OTTAWA: Justin Trudeau began his bid for re-election Wednesday by framing the next 40 days as a time for Canadians to make a choice: whether they want more of his sunny ways or a return to the gloomier days he says are characteristic of life under a Conservative government.
But clouding over his optimism was the SNC-Lavalin scandal, given fresh life by a Globe and Mail report that the RCMP’s investigation into potential obstruction of justice in the matter has been limited by the shroud of cabinet confidence.
Moments after emerging from Rideau Hall, where he asked Gov. Gen. Julie Payette to dissolve Parliament, Trudeau faced a barrage of fresh questions on the affair.
He declined to address what personal mistakes he might have made in the saga, which saw the ethics commissioner declare Trudeau broke the law by trying to influence a decision on whether the Quebec engineering firm should go to trial on charges related to alleged corrupt dealings in Libya.
“My job as prime minister is to be there to stand up for and defend Canadians’ jobs,’’ he said. “I will always defend the public interest.’’
Before jumping on his own campaign plane this morning, a fired-up Conservative Leader Andrew Scheer said the SNC-Lavalin story showcases his belief that Trudeau has lost the moral authority to govern.
“Over the next five weeks I will be explaining the reasons why Justin Trudeau has lost that authority and our alternative plan,’’ he said in French.
Scheer was spending Day 1 of the campaign in Quebec and Ontario, while Trudeau headed to Vancouver, the same place he launched his bid in 2015.
Polls suggest the Liberals and Conservatives are running neck-and-neck, while the NDP and Greens are fighting for third.
The NDP are launched their campaign todayin London, Ont., one of the regions of the province where they think they’ll be able to hold onto seats. The Greens are in their own comfort zone of British Columbia, where Elizabeth May began her campaign in Victoria.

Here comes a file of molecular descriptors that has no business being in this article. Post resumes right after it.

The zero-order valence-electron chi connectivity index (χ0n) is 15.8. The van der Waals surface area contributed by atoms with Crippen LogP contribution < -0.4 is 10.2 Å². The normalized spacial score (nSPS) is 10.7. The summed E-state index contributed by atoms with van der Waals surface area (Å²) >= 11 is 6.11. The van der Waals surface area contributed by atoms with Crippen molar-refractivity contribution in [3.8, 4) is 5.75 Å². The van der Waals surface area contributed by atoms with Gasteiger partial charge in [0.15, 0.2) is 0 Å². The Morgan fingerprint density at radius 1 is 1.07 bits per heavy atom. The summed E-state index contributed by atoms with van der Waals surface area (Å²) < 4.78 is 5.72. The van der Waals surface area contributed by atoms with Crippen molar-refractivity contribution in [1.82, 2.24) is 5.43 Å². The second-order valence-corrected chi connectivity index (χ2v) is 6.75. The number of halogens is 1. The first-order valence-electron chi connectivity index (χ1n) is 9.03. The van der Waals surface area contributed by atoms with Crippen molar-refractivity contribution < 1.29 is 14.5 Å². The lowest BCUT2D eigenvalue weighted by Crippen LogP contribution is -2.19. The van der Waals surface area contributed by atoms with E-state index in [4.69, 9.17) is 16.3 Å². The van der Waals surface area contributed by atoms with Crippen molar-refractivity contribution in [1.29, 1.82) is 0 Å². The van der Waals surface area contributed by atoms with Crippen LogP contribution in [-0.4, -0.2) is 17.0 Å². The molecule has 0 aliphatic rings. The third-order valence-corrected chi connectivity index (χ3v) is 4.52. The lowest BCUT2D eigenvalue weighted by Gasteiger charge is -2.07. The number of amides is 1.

At the dissolution of Parliament, the Liberals hold 177 seats, the Conservatives 95, the NDP 39, the Bloc 10 and the Greens 2. There are eight independents _ including former Liberal cabinet ministers Jane Philpott and Jody Wilson-Raybould. The People’s Party of Canada has one seat and former New Democrat Erin Weir sits as a member of the Co-operative Commonwealth Federation. Five seats are vacant.
The Leger poll – conducted two days ago – has put Conservative support at 35 per cent nationally to the Liberals’ 34 per cent _ essentially a tie The NDP and Greens were also tied at 11 per cent, with Maxime Bernier’s fledgling People’s Party bringing up the rear with just three per cent.
The poll of 1,546 eligible voters selected from Leger’s online panel was conducted Sept. 6-9. Internet-based surveys cannot be assigned a margin of error because online polls are not considered random samples.
The poll suggests the Liberals were ahead in Ontario and Quebec, the two provinces that account for almost 60 per cent of the 338 seats up for grabs.
In Ontario, support for the Liberals stood at 37 per cent, compared to 31 per cent for the Conservatives, 15 per cent for both the Greens and NDP and two per cent for the People’s Party.
In Quebec, the Liberals enjoyed the support of 37 per cent, well ahead of the Conservatives at 22 per cent, the Bloc Quebecois at 21 per cent, the Greens at 10 per cent, the NDP at six per cent and the People’s Party at five per cent.
The Liberals are counting on making gains in the two largest provinces to compensate for losses elsewhere. But Leger executive vice-president Christian Bourque said Liberal hopes of cashing in on a possible NDP collapse in Quebec could be stymied by the Conservatives and the Bloc. Both were in the range needed to pick up seats in the province.